Zanvoorde isn’t a widely known battle of the First World War. It isn’t the Somme, Mons, Passchendaele or the Marne. It doesn’t have the same ring as any of the other bigger iconic battles, and for the British Army it wasn’t one of its finest moments. Listed on the Standards and Guidons of the Household Cavalry as 'Ypres 1914', the action at Zanvoorde would be largely forgotten, known only by the public as just a small part of the 'First battle of Ypres.' But ask any old Household Cavalryman and you’ll hear a tale a of bravery, courage and the ultimate sacrifice of almost three hundred of our fellow Household Cavalrymen. For our regiment, it was the bloodiest and most costly loss of life since the Battle of Waterloo.
Almost a century ago, at 6.45 on the morning of 30th October 1914, almost three hundred guns opened up onto the forward facing slopes of the Zanvoorde ridge, which was occupied by soldiers of the Seventh Division and Seventh Cavalry Brigade. Seventy-five minutes later, when the artillery lifted, the lightly armed cavalrymen still left alive, now looked out down the gentle slope of the ridge through the haze, to see thousands of German infantry heading their way.
Communication lines had been cut in the bombardment so several units did not hear the order to retreat into trenches further to the rear. About three hundred men – a squadron from each of the 1st and 2nd Life Guards and the Machine Gun Section of the Royal Horse Guards, remained in shallow, make-shift trenches and fought on. By mid-morning they had been surrounded and overwhelmed by five battalions of German infantry. They were killed where they fought.
The Germans captured the ridge but failed to press home their advantage, and that area of the frontline then became a part of what was known as the ‘Ypres Salient’ once the war of movement ended with the ‘Race to the sea.’ And so Zanvoorde slipped into obscurity, just another name where a few hundred men were killed and buried, in a war where the dead in most later battles were counted in their thousands, not hundreds.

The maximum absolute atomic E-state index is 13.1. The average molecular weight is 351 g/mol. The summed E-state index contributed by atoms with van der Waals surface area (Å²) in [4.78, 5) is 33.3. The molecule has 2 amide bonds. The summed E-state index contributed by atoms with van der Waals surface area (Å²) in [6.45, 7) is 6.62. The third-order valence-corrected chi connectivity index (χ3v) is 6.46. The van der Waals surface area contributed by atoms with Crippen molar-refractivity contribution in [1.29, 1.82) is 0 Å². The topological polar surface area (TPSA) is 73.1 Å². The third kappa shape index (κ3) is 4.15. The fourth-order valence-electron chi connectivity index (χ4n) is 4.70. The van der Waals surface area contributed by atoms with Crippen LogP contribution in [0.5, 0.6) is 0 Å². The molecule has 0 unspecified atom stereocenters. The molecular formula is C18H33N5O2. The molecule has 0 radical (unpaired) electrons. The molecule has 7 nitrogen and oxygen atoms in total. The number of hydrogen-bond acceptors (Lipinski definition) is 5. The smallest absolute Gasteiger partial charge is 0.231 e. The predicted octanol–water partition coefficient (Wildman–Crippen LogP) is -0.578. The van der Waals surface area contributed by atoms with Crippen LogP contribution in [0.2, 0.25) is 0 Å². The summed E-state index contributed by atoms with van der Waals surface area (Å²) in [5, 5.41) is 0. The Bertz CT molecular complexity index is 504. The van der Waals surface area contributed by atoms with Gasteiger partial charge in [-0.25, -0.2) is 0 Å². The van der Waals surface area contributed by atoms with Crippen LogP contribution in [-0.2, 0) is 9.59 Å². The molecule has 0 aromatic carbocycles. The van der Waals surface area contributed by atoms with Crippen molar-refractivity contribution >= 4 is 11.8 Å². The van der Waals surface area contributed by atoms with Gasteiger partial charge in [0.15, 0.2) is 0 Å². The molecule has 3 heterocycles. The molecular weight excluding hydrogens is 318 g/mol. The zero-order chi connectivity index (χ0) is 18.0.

During my career as a Household Cavalryman, I had heard stories about Zanvoorde. One such story was about how the Kaiser had told his generals not to take any Household Cavalrymen alive. He knew the Life Guards and Royal Horse Guards were King George V’s personal bodyguard and favorite regiments. He thought wiping out the Household Cavalry would be a massive blow to his cousin's morale. I’m not convinced how accurate the story is, but it is still hard to explain why not one man escaped and of those few taken prisoner, not one was unwounded, not one.
One of the casualties was Lieutenant Charles Pelham (Lord Worsley), who was the son of the 4th Earl of Yarborough. He commanded the Royal Horse Guards machine gun section at Zanvoorde. His body was found by Germans and he was buried on the ridge where he fell. At the end of the war, his grave was found; he was exhumed and reburied in Ypres Town Cemetery Extension. His widow bought the land where his body was originally buried and in 1924 Earl Haig dedicated a memorial built on the gravesite, to Lord Worsley and the other 295 Household Cavalrymen who died there.
For a member of my family, the link with this little known battle in the early years of the First World War runs deep. My cousin, Captain (Retd) Mark Avison, who ended his career as the Riding Master of the Household Cavalry, grew up living on the estate of the 7th Earl of Yarborough in Lincolnshire. His parents, now retired, still live there today, having spent many years working for the Yarborough Estate. I can actually remember playing with my cousin, and our brothers, on the land owned by the Earl. Unbeknown to Mark and I, who would amass about fifty years service in the regiment between us, we were living and playing in the shadow of a fallen, fellow Household Cavalryman.
Zanvoorde might be just a blip on the radar of historians and world war one buffs, but for Household Cavalrymen, the 30th October 2014 will mark a somber date in the proud history of our regiment.